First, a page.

(This article belongs to the Special Issue Workplans II: Workshop for Planetary Nebula Observations)
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Open AccessArticle
Irradiation Investigation: Exploring the Molecular Gas in NGC 7293
Galaxies 2020, 8(2), 32; https://doi.org/10.3390/galaxies8020032 - 08 Apr 2020
Abstract
Background: Many planetary nebulae retain significant quantities of molecular gas and dust despite their signature hostile radiation environments and energetic shocks. Photoionization and dissociation by extreme UV and (often) X-ray emission from their central stars drive the chemical processing of this material. Their [...] Read more.
Background: Many planetary nebulae retain significant quantities of molecular gas and dust despite their signature hostile radiation environments and energetic shocks. Photoionization and dissociation by extreme UV and (often) X-ray emission from their central stars drive the chemical processing of this material. Their well-defined geometries make planetary nebulae ideal testbeds for modeling the effects of radiation-driven heating and chemistry on molecular gas in photodissociation regions. Methods: We have carried out IRAM 30m/APEX 12m/ALMA radio studies of the Helix Nebula and its molecule-rich globules, exploiting the unique properties of the Helix to follow up our discovery of an anti-correlation between HNC/HCN line intensity ratio and central star UV Luminosity. Results: Analysis of HNC/HCN across the Helix Nebula reveals the line ratio increases with distance from the central star, and thus decreasing incident UV flux, indicative of the utility of the HNC/HCN ratio as a tracer of UV irradiation in photodissociation environments. However, modeling of the observed regions suggests HNC/HCN should decrease with greater distance, contrary to the observed trend. Conclusion: HNC/HCN acts as an effective tracer of UV irradiation of cold molecular gas. Further model studies are required. Full article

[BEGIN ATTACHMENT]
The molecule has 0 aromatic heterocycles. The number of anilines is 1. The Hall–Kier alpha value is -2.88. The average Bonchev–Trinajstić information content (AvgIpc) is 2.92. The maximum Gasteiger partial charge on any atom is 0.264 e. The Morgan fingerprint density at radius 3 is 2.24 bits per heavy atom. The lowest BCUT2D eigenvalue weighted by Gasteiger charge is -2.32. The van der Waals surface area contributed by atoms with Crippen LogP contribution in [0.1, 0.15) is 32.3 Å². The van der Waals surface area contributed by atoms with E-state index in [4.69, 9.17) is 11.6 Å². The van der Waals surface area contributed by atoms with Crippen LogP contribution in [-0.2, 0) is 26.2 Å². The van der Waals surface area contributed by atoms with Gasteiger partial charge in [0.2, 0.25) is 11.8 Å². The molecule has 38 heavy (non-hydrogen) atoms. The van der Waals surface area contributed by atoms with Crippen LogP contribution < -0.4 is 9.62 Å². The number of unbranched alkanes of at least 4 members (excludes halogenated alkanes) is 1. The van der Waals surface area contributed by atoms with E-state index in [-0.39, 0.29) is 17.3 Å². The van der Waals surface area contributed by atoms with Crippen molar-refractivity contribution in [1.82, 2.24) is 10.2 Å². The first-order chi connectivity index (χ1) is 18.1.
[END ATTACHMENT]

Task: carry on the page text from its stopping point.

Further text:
(This article belongs to the Special Issue Workplans II: Workshop for Planetary Nebula Observations)
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Open AccessArticle
Integral Field Spectroscopy of Planetary Nebulae with MUSE
Galaxies 2020, 8(2), 31; https://doi.org/10.3390/galaxies8020031 - 03 Apr 2020
Abstract
The Multi-Unit Spectroscopic Explorer (MUSE) is a large integral field unit mounted on the ESO Very Large Telescope. Its spatial (60 arcsecond field) and wavelength (4800–9300Å) coverage is well suited to detailed imaging spectroscopy of extended planetary nebulae, such as in the Galaxy. [...] Read more.